Kuldeep Yadav's encouraging Chattogram comeback promises a timely revival
As he rolls his wrists over and delivers the ball with the precision of a skilful operator, that too with the execution and consistency of a veteran at the first-class level, the wicketkeeper and the rest of the support cast may well pep up Uttar Pradesh left-arm spinner Saurabh Kumar as "Rangaiyaa!!".
They may well find attributes of the great Sri Lankan left-arm spinner in the local lad, whose rise through the Indian ladder has been magnificent, dispelling worries around an Indian spin cupboard that seemed empty not long before.
Saurabh carries an economy rate of 2.71 after 94 innings at the first-class level, with 19 five-wicket hauls to his name, averaging 23.93, numbers reflecting of a bowler that has maintained relentless accuracy without compromising on incisiveness, threatening both edges of the bat from the straight. Ala Herath, that wily old Fox.
Heading into the Chattogram Test, Saurabh's Test match debut seemed imminent. With Ravindra Jadeja injured, and a three-pronged spin attack the demand of the conditions, it felt UP's own 'Rangaiyaa' is set for his maiden Test cap, having recently ran through the hapless Bangladesh 'A' side. The 29-year-old being a stoic lower-order batter - averaging nearly 30 at the first-class level - was expected to only bolster his stocks.
The rise of Saurabh, not long after the remarkable ascent of Axar Patel, meant the chances of Kuldeep Yadav finding another Test cap to his feathers looked bleak, with a genuine sense of doom and gloom surrounding his future in the whites. Kuldeep could've easily fallen off further in the pecking order but for a vote of confidence from head coach Rahul Dravid and stand-in skipper KL Rahul.
It was the bid of approval needed for the young left-arm wristspinner, who nearly toppled off the cliff, irrevocably so, in the reckoning. And stand a week later, a spinner rejuvenated, resurgent in all its glory, reinforcing why he would be backed by Dravid and the selectors when he seemed to be a lost cause.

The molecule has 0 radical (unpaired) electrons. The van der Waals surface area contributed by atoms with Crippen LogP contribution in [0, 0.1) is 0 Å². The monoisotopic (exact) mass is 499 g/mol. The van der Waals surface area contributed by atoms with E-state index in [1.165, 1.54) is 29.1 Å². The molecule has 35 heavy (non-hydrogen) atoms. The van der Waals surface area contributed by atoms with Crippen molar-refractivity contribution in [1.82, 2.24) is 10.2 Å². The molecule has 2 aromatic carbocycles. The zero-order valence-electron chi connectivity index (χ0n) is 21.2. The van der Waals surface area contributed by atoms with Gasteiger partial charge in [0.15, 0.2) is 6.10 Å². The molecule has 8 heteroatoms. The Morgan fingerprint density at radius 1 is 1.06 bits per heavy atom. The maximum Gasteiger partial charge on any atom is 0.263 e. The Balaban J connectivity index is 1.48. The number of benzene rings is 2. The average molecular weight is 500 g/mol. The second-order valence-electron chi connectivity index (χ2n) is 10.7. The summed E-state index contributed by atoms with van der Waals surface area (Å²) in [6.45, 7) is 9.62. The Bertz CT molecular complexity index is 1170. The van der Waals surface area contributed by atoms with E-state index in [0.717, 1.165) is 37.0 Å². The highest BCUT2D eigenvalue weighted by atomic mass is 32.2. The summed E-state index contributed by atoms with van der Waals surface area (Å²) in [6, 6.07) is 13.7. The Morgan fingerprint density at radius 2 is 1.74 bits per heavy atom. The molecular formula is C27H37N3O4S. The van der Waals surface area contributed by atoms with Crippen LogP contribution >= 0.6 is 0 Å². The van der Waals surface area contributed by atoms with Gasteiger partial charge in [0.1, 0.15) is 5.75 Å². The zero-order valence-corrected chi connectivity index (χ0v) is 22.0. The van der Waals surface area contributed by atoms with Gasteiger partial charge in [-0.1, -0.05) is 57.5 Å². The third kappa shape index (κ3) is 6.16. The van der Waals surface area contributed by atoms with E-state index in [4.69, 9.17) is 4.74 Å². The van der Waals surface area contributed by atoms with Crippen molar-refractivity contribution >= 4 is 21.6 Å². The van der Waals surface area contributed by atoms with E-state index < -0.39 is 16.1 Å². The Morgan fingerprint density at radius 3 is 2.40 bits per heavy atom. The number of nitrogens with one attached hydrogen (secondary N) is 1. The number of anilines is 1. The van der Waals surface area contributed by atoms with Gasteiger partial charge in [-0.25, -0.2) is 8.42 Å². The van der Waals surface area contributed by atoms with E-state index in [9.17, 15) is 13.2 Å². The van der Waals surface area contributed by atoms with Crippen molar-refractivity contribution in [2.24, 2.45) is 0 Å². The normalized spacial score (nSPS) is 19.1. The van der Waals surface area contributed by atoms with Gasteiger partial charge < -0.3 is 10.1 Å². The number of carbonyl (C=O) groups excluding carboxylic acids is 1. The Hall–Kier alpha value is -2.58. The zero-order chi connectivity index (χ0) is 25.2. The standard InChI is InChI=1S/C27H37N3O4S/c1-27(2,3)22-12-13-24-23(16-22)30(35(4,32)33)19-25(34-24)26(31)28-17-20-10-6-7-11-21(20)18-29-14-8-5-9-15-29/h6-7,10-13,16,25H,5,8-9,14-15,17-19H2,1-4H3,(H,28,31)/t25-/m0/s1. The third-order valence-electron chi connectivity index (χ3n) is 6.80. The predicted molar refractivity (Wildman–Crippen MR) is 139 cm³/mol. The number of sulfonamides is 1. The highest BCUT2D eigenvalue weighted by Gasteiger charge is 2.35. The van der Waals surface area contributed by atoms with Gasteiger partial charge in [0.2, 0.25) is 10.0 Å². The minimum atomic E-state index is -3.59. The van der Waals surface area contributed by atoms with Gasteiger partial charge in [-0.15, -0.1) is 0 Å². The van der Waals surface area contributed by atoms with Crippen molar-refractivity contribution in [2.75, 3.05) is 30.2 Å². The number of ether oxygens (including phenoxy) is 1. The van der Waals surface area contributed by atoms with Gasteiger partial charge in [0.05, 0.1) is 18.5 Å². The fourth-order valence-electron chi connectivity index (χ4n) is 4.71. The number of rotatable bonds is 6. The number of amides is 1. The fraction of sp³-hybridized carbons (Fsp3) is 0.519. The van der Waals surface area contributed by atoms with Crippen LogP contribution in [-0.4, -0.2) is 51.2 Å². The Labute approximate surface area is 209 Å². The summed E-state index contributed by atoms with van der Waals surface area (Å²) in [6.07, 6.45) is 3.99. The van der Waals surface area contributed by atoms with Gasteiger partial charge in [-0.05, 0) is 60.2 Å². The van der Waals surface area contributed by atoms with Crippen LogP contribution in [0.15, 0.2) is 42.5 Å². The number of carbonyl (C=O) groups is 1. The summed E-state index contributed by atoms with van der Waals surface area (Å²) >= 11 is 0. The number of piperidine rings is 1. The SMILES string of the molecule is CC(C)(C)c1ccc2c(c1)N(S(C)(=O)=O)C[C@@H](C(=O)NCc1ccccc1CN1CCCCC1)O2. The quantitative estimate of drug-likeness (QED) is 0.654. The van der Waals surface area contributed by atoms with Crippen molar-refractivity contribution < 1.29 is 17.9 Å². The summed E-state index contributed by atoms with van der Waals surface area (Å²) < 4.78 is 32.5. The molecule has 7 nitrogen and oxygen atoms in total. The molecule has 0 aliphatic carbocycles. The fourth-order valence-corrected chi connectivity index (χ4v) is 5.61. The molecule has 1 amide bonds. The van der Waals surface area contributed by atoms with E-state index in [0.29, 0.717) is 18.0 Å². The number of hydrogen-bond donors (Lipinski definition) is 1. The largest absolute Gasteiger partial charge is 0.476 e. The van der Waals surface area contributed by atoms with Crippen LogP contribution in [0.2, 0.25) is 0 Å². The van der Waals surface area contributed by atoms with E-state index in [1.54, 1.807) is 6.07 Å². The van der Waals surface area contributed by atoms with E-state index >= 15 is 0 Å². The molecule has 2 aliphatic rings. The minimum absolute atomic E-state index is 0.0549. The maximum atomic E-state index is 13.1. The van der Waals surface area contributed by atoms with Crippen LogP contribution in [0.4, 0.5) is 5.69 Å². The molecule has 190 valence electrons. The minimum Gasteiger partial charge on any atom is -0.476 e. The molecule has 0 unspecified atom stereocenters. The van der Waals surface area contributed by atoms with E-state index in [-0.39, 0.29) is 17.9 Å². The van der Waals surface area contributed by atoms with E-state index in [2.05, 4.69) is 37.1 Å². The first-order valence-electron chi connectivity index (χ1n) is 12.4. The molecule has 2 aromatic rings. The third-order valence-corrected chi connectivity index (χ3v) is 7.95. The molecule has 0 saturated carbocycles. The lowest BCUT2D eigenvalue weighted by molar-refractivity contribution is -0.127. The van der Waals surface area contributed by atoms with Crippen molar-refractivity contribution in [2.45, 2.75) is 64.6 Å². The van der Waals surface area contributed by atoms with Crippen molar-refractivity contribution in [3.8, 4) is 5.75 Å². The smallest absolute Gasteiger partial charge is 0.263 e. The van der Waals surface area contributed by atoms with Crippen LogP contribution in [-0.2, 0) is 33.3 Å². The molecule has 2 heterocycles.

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On a track whose slow, low nature tilted the scales in favour of a wristspinner, getting it to bite off the deck with overspin against a Bangladesh side not familiar with his kind, Kuldeep Yadav vindicated the faith shown in him, on his way to a match haul of 8 for 113, including an opponent-denting five-fer in the first-innings.
That the figures of 5 for 40 marked Kuldeep's fifth outing that featured four or more wickets in only eight Tests and his overall match tally would reduce his average to a measly 21.55 would make you wonder why there were songs of eulogy being sung around his prospects.
But his last outing came way back in February last year, when on a turning pitch in Chennai, Kuldeep was prodigiously outperformed by debutant Axar and the great R Ashwin, never really looking a part of the contest. He didn't play another Test in the series following an outing which itself came two years after his previous, a memorable one at that, containing a five-fer in the New Year's Test of 2019 at SCG.